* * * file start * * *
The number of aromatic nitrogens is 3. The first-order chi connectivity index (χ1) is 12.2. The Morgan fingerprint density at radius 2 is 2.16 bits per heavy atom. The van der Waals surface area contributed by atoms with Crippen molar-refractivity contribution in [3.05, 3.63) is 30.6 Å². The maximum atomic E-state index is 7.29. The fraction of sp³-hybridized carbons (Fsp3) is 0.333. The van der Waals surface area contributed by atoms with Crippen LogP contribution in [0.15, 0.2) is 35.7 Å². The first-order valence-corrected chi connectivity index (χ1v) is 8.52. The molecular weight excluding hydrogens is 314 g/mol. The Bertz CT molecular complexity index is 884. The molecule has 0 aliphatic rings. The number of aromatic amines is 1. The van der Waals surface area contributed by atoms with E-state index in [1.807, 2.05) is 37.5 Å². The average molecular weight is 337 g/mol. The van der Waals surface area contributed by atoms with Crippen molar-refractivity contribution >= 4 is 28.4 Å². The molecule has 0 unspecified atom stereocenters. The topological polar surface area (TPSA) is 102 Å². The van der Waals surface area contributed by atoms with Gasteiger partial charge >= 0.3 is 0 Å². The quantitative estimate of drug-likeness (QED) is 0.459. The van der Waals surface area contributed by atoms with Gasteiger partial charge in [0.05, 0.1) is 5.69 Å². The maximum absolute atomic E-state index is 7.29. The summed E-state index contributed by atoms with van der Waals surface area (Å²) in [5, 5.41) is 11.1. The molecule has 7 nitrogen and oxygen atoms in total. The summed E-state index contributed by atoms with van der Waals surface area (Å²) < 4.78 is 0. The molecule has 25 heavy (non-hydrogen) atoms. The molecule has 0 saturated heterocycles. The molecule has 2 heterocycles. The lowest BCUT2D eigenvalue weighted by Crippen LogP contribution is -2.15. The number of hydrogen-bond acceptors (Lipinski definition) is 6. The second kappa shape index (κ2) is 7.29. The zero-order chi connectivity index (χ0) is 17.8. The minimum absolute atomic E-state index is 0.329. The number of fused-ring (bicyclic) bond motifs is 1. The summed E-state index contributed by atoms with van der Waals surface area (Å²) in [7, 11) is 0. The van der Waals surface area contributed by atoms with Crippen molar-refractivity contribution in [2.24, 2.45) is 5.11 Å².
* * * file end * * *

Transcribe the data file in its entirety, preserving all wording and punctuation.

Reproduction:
The number of aromatic nitrogens is 3. The first-order chi connectivity index (χ1) is 12.2. The Morgan fingerprint density at radius 2 is 2.16 bits per heavy atom. The van der Waals surface area contributed by atoms with Crippen molar-refractivity contribution in [3.05, 3.63) is 30.6 Å². The maximum atomic E-state index is 7.29. The fraction of sp³-hybridized carbons (Fsp3) is 0.333. The van der Waals surface area contributed by atoms with Crippen LogP contribution in [0.15, 0.2) is 35.7 Å². The first-order valence-corrected chi connectivity index (χ1v) is 8.52. The molecular weight excluding hydrogens is 314 g/mol. The Bertz CT molecular complexity index is 884. The molecule has 0 aliphatic rings. The number of aromatic amines is 1. The van der Waals surface area contributed by atoms with E-state index in [1.807, 2.05) is 37.5 Å². The average molecular weight is 337 g/mol. The van der Waals surface area contributed by atoms with Crippen molar-refractivity contribution >= 4 is 28.4 Å². The molecule has 0 unspecified atom stereocenters. The topological polar surface area (TPSA) is 102 Å². The van der Waals surface area contributed by atoms with Gasteiger partial charge >= 0.3 is 0 Å². The quantitative estimate of drug-likeness (QED) is 0.459. The van der Waals surface area contributed by atoms with Gasteiger partial charge in [0.05, 0.1) is 5.69 Å². The maximum absolute atomic E-state index is 7.29. The summed E-state index contributed by atoms with van der Waals surface area (Å²) in [5, 5.41) is 11.1. The molecule has 7 nitrogen and oxygen atoms in total. The summed E-state index contributed by atoms with van der Waals surface area (Å²) < 4.78 is 0. The molecule has 25 heavy (non-hydrogen) atoms. The molecule has 0 saturated heterocycles. The molecule has 2 heterocycles. The lowest BCUT2D eigenvalue weighted by Crippen LogP contribution is -2.15. The number of hydrogen-bond acceptors (Lipinski definition) is 6. The second kappa shape index (κ2) is 7.29. The zero-order chi connectivity index (χ0) is 17.8. The minimum absolute atomic E-state index is 0.329. The number of fused-ring (bicyclic) bond motifs is 1. The summed E-state index contributed by atoms with van der Waals surface area (Å²) in [7, 11) is 0. The van der Waals surface area contributed by atoms with Crippen molar-refractivity contribution in [2.24, 2.45) is 5.11 Å².